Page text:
The distinction between formal and informal settlement lies in the application of rules, codes, zoning plans, property rights and so on. In the formal world, the whole structure of formalities is the foundation of development. Informal settlements do not consider formalities. That is why they are called informal. In order to understand the concept of incremental development, this chapter is about growth in that other world, called the formality.
Many formalities have a restrictive character. Zoning plans limit the built-up area and the maximum height of buildings. This set of limitations is called the envelop. As regulations can be complicated, the envelop can be complicated too. Planners and architects have to figure out what the envelop precisely looks like and sometimes they need the help of law experts. This process is called pushing the envelop.
Incremental development in the formal world has much to do with pushing the envelop. Not only rules do determine the envelop, enforcement is also contributing to what is finally happening. If the rules are not enforced, they become obsolete. Changes in building codes also change the envelop. Thus, envelops are subject to continuous change and incremental development is a matter of continuously pushing the envelop.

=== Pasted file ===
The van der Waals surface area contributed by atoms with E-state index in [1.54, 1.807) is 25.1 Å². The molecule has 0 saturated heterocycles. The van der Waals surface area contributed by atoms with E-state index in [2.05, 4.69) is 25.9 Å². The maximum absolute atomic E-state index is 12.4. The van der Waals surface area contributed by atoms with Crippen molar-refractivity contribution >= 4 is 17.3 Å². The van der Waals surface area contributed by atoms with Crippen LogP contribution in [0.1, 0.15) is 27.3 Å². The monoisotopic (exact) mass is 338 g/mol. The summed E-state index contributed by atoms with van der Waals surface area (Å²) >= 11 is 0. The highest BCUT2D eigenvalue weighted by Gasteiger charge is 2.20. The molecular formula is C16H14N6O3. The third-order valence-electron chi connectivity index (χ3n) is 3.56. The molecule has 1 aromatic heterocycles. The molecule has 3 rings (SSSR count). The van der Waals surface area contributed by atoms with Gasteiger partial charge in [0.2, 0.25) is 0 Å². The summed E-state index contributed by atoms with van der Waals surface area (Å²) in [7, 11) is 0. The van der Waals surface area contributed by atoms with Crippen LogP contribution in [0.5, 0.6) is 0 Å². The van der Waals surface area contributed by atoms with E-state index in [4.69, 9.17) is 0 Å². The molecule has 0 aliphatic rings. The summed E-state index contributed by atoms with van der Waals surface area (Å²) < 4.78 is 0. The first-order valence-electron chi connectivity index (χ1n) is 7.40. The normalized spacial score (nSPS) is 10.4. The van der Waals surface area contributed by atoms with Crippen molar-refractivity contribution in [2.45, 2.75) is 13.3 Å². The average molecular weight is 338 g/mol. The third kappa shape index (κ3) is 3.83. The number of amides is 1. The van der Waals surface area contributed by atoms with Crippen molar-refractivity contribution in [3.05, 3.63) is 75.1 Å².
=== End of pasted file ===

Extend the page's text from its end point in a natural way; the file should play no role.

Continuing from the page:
Photo 1. Window with a weather shade and a box-grill.
To stand the heavy rains of the monsoon, a good window needs a chhajja, a weather-shade. Such a parapet is subject to building codes and may not extend more than two feet from the façade. Most buildings have weather-shades as an integral part of their structure.
As many households prefer to have the windows open, it is a safe precaution to build a box-grill on the outside. Safety in this case primarily means the safety of not falling out of the window. Adding a box-grill to the window is to the discretion of the inhabitants. Thus, the design of the grills shows a great variety. Some have beautiful ironmongery while others stick to utilitarian patterns. The space claimed by the box-grill is an extension of the house and often gives room to flower pots and various household items. It is not allowed to build the box-grill beyond the weather shade, which restricts the common box-grill to a depth of two feet.
Photo 2. Variety in box-grills.
A second feature in the extension of apartments is the balcony. In Mumbai, balconies may not extend more than three feet from the façade, whereas to make a balcony genuinely work as an outdoor space, it requires a minimum depth of six feet. For a reason the city of Mumbai limits the depth of the balconies to three feet. If you are lucky and have your window under a balcony, you may make your box-grill three feet deep.
Photo 3. Narrow alleys demand regulation on weather-shades.
These regulations on façade extension are especially important to the narrow alleys. Urban blocks in Mumbai are often close to each other.
Photo 4. Dharavi, Mumbai. Balconies built over to gain another room.
A common practice of incremental development is building over balconies and terraces, in order to add another room to the building.
Photo 5. Ballard Estate, Mumbai. Roof terrace built over.